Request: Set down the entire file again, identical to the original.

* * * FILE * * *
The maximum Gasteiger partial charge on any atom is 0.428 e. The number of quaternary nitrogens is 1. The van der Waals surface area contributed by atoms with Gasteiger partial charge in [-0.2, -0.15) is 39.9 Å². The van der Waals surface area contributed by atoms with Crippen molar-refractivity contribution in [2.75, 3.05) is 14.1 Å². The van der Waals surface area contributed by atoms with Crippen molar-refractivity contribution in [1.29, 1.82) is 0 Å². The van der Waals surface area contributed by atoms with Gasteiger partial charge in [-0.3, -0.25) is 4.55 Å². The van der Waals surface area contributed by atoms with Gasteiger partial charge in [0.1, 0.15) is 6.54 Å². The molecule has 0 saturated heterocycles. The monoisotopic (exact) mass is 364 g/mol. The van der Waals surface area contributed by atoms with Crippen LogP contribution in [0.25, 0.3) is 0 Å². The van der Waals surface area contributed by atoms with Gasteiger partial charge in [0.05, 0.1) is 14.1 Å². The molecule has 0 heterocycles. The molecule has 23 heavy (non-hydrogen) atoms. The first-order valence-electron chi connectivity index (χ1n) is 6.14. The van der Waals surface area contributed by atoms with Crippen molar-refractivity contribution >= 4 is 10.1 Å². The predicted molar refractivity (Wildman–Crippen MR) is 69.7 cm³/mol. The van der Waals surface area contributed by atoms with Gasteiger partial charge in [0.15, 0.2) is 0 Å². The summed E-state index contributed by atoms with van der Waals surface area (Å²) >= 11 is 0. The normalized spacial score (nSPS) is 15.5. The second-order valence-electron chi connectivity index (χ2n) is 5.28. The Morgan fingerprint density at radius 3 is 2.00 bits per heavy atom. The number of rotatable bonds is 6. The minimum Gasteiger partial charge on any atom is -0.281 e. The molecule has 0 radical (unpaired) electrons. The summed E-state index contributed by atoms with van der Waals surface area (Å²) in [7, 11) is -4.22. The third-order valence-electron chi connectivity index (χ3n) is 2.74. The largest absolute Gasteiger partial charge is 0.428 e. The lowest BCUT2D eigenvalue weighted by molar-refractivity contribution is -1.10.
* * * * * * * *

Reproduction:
The maximum Gasteiger partial charge on any atom is 0.428 e. The number of quaternary nitrogens is 1. The van der Waals surface area contributed by atoms with Gasteiger partial charge in [-0.2, -0.15) is 39.9 Å². The van der Waals surface area contributed by atoms with Crippen molar-refractivity contribution in [2.75, 3.05) is 14.1 Å². The van der Waals surface area contributed by atoms with Crippen molar-refractivity contribution in [1.29, 1.82) is 0 Å². The van der Waals surface area contributed by atoms with Gasteiger partial charge in [-0.3, -0.25) is 4.55 Å². The van der Waals surface area contributed by atoms with Gasteiger partial charge in [0.1, 0.15) is 6.54 Å². The molecule has 0 saturated heterocycles. The monoisotopic (exact) mass is 364 g/mol. The van der Waals surface area contributed by atoms with Crippen LogP contribution in [0.25, 0.3) is 0 Å². The van der Waals surface area contributed by atoms with Gasteiger partial charge in [0.05, 0.1) is 14.1 Å². The molecule has 0 heterocycles. The molecule has 23 heavy (non-hydrogen) atoms. The first-order valence-electron chi connectivity index (χ1n) is 6.14. The van der Waals surface area contributed by atoms with Crippen molar-refractivity contribution >= 4 is 10.1 Å². The predicted molar refractivity (Wildman–Crippen MR) is 69.7 cm³/mol. The van der Waals surface area contributed by atoms with Gasteiger partial charge in [0.15, 0.2) is 0 Å². The summed E-state index contributed by atoms with van der Waals surface area (Å²) >= 11 is 0. The normalized spacial score (nSPS) is 15.5. The second-order valence-electron chi connectivity index (χ2n) is 5.28. The Morgan fingerprint density at radius 3 is 2.00 bits per heavy atom. The number of rotatable bonds is 6. The minimum Gasteiger partial charge on any atom is -0.281 e. The molecule has 0 radical (unpaired) electrons. The summed E-state index contributed by atoms with van der Waals surface area (Å²) in [7, 11) is -4.22. The third-order valence-electron chi connectivity index (χ3n) is 2.74. The largest absolute Gasteiger partial charge is 0.428 e. The lowest BCUT2D eigenvalue weighted by molar-refractivity contribution is -1.10.